Nothing daunted by its failure, he spearheaded the even riskier Surprise de Meaux, a design to seize not only King Charles IX but the rest of the royal family in 1567. This time, failure triggered a whole new installment of the on-again, off-again Wars of Religion.
The Year of Our Lord 1569 found Conde at the head of the principal Huguenot army in an extremely tense country. On March 13, that army met the Catholic force of Marshal Gaspard de Saulx at the Battle of Jarnac.*
The result was a smashing victory for the Catholics. As the disaster unfolded, Conde, wounded and alone, tried to offer his surrender to an enemy guardsman. He was instead shot on the spot — and his body borne back to Catholic lines for jeering.
On this day last year, Al-Qaeda’s Ansar Al-Sharia group (Partisans of Islamic Law) executed an alleged American spy in the town of Shahr, in southeast Yemen.
Al-Qaeda also released a video (titled “An American Spy in the Arabian Peninsula”) in which a man calling himself Amin Abdullah Mohammed Al-Mu’alimi denounced himself as a spy and saboteur, who had placed tracking chips that enabled the U.S. to target militants with drones.
His bullet-riddled body was found lashed to the goalposts on a dirt football pitch.
In extending [Cesare] Beccaria‘s views on capital punishment to the history of lynching in the West, one begins to see that the “violent passions” of the mob were regularly invoked to justify their actions, but as Beccaria predicted, these passions were often little more than a ruse to justify the cold-blooded — and often premeditated — lynching of an accused criminal. Taken as a whole, the case list demonstrates that by and large, lynching had as much to do with vengeance as with the pursuit of justice.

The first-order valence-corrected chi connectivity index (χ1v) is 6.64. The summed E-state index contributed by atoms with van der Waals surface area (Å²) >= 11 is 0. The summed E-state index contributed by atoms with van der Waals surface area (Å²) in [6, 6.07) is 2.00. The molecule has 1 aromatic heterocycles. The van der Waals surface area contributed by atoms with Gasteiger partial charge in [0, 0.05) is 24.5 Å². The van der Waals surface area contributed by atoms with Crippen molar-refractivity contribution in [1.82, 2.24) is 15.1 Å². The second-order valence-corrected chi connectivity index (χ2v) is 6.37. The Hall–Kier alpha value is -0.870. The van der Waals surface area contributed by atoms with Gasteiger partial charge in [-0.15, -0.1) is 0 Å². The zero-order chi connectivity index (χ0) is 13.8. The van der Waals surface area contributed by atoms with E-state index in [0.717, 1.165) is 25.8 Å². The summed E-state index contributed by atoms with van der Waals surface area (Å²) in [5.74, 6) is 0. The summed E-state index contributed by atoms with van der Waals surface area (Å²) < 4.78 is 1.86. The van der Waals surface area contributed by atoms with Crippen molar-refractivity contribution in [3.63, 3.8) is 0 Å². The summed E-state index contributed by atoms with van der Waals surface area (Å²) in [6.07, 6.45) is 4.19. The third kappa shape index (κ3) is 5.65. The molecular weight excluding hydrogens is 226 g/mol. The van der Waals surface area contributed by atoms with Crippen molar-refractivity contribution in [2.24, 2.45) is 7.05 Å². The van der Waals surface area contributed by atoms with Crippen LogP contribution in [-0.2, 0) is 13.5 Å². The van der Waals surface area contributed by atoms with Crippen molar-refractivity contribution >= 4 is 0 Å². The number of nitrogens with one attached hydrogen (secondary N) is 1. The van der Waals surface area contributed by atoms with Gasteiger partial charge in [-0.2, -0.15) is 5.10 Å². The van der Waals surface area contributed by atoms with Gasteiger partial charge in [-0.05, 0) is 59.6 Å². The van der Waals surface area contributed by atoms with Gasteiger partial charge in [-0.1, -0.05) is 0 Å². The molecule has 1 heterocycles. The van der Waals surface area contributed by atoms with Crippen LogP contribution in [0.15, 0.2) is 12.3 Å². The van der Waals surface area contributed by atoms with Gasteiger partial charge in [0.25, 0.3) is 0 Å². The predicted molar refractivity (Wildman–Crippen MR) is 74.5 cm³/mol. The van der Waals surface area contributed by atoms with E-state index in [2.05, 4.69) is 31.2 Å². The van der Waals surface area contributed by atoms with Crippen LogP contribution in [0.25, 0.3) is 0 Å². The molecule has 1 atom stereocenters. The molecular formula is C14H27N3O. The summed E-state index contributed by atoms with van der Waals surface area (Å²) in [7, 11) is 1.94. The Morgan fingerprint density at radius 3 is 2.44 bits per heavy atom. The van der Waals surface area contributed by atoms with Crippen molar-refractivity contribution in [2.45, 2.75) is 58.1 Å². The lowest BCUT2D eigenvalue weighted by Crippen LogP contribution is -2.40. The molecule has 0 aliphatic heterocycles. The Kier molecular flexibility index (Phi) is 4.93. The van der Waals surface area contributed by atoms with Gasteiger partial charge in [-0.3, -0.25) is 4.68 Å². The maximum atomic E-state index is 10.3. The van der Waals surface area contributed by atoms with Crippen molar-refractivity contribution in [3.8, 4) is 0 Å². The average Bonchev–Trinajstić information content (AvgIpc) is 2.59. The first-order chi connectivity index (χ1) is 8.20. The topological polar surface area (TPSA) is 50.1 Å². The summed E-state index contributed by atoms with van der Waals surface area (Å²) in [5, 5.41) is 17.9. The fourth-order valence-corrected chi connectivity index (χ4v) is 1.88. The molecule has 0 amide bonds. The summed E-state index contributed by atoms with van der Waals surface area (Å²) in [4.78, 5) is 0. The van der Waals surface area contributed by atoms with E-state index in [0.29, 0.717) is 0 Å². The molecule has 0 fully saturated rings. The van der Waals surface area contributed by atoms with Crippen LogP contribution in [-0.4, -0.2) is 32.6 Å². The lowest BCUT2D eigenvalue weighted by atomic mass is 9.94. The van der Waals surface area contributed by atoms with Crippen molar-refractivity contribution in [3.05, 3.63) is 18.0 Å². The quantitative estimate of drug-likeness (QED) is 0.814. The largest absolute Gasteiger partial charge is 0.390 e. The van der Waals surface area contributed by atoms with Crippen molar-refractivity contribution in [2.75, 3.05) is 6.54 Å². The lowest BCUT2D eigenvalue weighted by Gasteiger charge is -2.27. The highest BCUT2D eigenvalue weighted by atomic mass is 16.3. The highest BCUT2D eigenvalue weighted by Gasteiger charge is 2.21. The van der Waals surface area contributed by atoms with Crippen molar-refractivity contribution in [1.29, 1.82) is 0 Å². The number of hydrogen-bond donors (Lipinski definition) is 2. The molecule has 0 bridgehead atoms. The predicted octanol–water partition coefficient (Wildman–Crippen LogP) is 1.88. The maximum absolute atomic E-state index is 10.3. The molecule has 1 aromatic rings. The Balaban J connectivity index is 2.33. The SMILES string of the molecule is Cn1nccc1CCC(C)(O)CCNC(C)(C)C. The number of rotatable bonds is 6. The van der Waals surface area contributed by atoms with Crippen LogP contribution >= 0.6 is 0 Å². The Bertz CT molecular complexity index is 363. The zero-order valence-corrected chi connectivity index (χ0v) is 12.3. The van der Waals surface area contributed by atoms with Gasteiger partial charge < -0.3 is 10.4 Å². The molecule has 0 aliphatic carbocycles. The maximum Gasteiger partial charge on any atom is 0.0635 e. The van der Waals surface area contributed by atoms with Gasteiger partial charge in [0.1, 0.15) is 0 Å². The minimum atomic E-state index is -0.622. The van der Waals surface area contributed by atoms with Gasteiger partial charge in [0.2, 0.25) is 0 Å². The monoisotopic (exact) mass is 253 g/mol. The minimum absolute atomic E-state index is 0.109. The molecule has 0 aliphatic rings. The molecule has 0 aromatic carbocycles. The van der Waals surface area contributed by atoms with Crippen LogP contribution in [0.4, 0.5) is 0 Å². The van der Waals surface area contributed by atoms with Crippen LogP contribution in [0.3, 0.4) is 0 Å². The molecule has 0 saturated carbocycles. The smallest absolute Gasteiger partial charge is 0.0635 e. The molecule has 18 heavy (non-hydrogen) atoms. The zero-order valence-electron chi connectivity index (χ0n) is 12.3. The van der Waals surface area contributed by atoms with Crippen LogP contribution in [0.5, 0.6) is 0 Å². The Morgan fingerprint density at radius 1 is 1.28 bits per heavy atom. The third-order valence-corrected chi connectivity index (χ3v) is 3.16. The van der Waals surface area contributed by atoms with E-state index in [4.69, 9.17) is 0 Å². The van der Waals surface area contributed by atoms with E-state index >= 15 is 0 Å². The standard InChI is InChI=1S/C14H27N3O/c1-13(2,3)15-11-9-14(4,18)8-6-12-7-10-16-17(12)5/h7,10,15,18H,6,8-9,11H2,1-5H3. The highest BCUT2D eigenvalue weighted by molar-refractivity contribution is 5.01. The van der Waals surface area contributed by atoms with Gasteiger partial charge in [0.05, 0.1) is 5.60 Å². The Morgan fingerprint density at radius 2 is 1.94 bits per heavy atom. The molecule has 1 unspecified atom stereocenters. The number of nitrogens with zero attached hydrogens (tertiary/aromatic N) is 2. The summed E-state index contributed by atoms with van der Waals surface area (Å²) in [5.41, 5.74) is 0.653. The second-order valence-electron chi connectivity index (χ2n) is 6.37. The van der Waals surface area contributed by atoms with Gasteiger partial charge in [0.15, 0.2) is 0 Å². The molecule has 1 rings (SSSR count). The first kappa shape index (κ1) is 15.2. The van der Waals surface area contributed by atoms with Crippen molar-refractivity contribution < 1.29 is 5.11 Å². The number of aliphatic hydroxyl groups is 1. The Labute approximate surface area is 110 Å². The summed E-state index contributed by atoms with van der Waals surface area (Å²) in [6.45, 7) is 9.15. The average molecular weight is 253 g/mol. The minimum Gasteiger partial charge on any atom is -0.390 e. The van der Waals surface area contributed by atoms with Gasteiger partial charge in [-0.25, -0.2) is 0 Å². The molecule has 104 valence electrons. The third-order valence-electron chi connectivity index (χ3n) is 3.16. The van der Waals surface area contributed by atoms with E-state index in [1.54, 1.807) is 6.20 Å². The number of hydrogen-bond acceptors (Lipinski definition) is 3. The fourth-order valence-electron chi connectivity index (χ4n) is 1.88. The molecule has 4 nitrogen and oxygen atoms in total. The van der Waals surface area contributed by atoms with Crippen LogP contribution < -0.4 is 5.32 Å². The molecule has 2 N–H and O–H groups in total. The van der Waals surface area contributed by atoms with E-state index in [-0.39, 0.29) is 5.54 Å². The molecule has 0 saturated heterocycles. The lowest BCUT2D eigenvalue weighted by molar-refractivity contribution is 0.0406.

The frequent invocation of San Francisco’s vigilance committees in many of the case records is clearly intended to link extrajudicial execution to “tradition,” an essential element found in the Tuskegee definition of lynching.* On a formal level, well over 50 percent of lynching cases that give a time, record that the lynching took place between midnight and 2 a.m. when the accused was usually encouraged to confess his or her crimes before being strung up. Sometimes they were allowed to make a statement, to smoke a cigarette, or confess to a priest, and after it was over, the bodies would usually be left to hang through the night. This public display of the body can be found in every case, with the shortest times usually lasting around thirty minutes, and the longest, until the bodies decayed.
In one instance, in the small village of Newtown, an African American man known only as “Brown” was apprehended for stealing money. The evidence was completely circumstantial but he was found guilty and sentenced to be hung by the mob on March 4, 1852. Unfortunately for Brown, the rope was a little too long, and once he was hanged to the tree, the branch slowly gave way — until his legs dangled to the ground. Struggilng in agony, the poor man was cut down in order to be properly hanged. Once he was fully revived, he was tied to a higher branch and the whole process was repeated. When he was finally cut down, a physician was asked to examine the body, at which point he annunced that if Brown’s body was left above ground for five minutes that he would regain consciousness. As a result, “he was therefore hastily dumped into a grave that had been dug and was half full of water, and quickly covered from sight.” Whether completely true or not, it’s hard to imagine that anyone could argue that this killing really served the greatest good.